Trading strategies consist of technical, fundamental, and sentiment analysis. So, a trader needs to ask themselves what exactly is their strategy and the precise identification process for identifying trade set-ups?
For example, is my strategy trading trends with Moving Averages, breakouts with the head and shoulders pattern, reversals with support and resistance?
Once this has been established, what are the right market conditions? Does the strategy only work in trending, range-bound, or any environment? After these questions have been answered, a trader should consider the entry-exit parameters.
What confirmations factors should I observe before deciding on a trade set-up; do I enter using market or limit orders; do I move my stop to breakeven, and if so, when? Within the trading strategy, one has to also decide which is the ideal time frame for a specific set-up/s; is it the 15-minute, 4-hour, or daily? Should you exclusively pick one or a few?
Lastly, the holding period also forms part of the trading strategy. High-frequency traders may only hold for a few minutes, some a few hours, while others close trades by the end of the day.
More long-term speculators would hold for several days or weeks, which is something they need to mentally prepare for well in advance by expecting some retracements or where the price stays idle for some time.
- The risk and reward parameters
This section forms part of the overall risk and money management. Unlike the trading strategy, this part of the trading plan is more mathematical, where traders must know their numbers.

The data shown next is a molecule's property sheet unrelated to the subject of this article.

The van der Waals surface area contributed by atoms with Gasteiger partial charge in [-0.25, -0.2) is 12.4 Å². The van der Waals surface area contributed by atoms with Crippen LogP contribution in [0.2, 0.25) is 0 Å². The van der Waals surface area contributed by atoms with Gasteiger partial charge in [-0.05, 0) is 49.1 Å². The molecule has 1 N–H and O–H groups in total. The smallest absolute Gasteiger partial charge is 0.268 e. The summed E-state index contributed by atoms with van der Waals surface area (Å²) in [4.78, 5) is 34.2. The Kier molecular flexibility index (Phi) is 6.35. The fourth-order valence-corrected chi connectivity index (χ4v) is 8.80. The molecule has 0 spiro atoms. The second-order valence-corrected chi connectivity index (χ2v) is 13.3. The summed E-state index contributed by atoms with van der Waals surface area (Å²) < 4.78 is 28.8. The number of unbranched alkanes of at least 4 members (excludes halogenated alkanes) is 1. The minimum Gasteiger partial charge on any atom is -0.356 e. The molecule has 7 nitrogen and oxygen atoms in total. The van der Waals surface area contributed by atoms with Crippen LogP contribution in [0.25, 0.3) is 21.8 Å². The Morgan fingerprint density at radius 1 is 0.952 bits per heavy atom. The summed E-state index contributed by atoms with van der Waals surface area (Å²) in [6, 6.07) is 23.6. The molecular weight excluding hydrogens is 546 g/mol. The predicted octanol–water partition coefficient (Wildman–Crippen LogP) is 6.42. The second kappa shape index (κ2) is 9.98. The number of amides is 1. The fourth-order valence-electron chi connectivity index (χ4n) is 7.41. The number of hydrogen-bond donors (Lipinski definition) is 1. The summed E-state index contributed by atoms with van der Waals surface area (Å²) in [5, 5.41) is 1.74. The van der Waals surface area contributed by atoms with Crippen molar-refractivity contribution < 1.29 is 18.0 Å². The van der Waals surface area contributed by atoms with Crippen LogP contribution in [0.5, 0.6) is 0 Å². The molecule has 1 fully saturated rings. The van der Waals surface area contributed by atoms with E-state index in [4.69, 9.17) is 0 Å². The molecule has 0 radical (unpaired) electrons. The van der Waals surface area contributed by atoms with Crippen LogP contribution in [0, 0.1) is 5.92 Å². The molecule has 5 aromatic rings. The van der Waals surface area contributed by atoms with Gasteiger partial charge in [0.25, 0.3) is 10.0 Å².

Someone should define their risk tolerance for every position in one or a few set-ups at this stage. Aside from the conventional percentage rule like 1 or 2%, defining the monetary amount in relation to the trading account is the more critical step.
A typical question might be, do I risk $10 or $100 for each position? If I encounter a loss or a losing streak, do I decrease this amount or let it remain constant? What is my maximum drawdown based on historical data?
Other traders might alternatively use a technique similar to the Martingale, perhaps increasing the risk by a quarter or half. Conversely, when a trader begins to profit, they may either continue with the same monetary risk or amplify it to levels they can tolerate.
Whatever the method is, the trading plan should detail a path of what someone should realistically expect over a series of positions and how they deal with periods of winning and losing streaks.